Database development and training for Birmingham and the midlands
Specialists in Microsoft Access and Visual Foxpro database training and development
I am happy to hear from existing clients but I am taking no new calls.
Calling a VFP DLL from dotNet
The first step is to add the VFP DLL to the resources of the dotNet project. Right-click on the Solution Explorer and pickfrom the menu. Select the COM tab on the References dialog and scroll down to find . Click on the icon on the Solution Explorer toolbar to check that the reference has been added correctly.
Once you've added this reference to the project, VB's equivalent of Intellisense will recognise the new library and will suggest it as a type when you start writing the declarations in the program.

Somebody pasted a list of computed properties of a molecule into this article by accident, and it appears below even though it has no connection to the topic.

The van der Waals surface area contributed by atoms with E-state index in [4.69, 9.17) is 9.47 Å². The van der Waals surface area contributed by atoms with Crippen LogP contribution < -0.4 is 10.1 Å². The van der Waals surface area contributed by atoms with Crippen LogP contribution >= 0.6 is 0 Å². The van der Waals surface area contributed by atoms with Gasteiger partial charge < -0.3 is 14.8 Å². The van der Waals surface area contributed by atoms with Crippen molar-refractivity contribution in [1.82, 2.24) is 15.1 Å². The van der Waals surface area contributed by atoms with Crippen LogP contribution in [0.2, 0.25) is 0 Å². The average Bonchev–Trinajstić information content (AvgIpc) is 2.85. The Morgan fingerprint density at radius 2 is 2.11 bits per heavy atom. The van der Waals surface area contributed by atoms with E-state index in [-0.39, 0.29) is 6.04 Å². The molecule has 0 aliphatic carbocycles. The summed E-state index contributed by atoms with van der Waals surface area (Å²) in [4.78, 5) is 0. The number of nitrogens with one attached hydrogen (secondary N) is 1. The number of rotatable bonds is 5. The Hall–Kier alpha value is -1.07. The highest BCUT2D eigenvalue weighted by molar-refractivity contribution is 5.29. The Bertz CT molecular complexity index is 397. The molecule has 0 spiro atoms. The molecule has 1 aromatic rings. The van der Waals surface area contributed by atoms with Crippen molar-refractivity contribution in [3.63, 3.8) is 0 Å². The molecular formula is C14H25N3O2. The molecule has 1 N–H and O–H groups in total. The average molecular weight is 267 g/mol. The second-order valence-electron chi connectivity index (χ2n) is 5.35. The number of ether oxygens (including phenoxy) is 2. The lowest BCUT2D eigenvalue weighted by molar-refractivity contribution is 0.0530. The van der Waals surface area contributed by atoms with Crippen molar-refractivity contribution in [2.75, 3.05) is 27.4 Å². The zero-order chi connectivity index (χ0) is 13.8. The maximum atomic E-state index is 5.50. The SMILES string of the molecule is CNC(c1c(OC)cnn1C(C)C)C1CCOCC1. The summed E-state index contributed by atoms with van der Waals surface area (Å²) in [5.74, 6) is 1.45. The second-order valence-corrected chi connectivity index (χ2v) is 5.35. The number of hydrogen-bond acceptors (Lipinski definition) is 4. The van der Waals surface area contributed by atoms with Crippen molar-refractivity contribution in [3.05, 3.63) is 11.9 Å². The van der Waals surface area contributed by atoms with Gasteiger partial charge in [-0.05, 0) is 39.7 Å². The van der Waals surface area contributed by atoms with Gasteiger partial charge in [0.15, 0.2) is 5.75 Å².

Write the program in VB.Net
This example uses a simple console application within Visual Basic. The program creates a customer object based on the VFP class, tells it to open a table then asks it to find the customer matching code "ANTON".
Dim intRecords As Integer
Dim objCust As vfpcustomer.Customer
'-- Create the customer and open the table.
objCust = New vfpcustomer.Customer
intRecords = objCust.OpenTable()
Console.WriteLine(CStr(intRecords) & " records.")
'-- Ask for the name of the custoemr coded as "Anton".
If objCust.Getname("ANTON") Then
The next steps
Doing this for a real project will be a much longer process but it might be easier than trying to convert FoxPro algorithms into a dotNet language. Many of our clients have been running Fox systems since the days of DOS. They are confident that the calculations embedded in these systems are correct. Using VFP DLLs as a halfway house on the way to developing a new dot Net system allows them time to make a gradual changeover to the new system.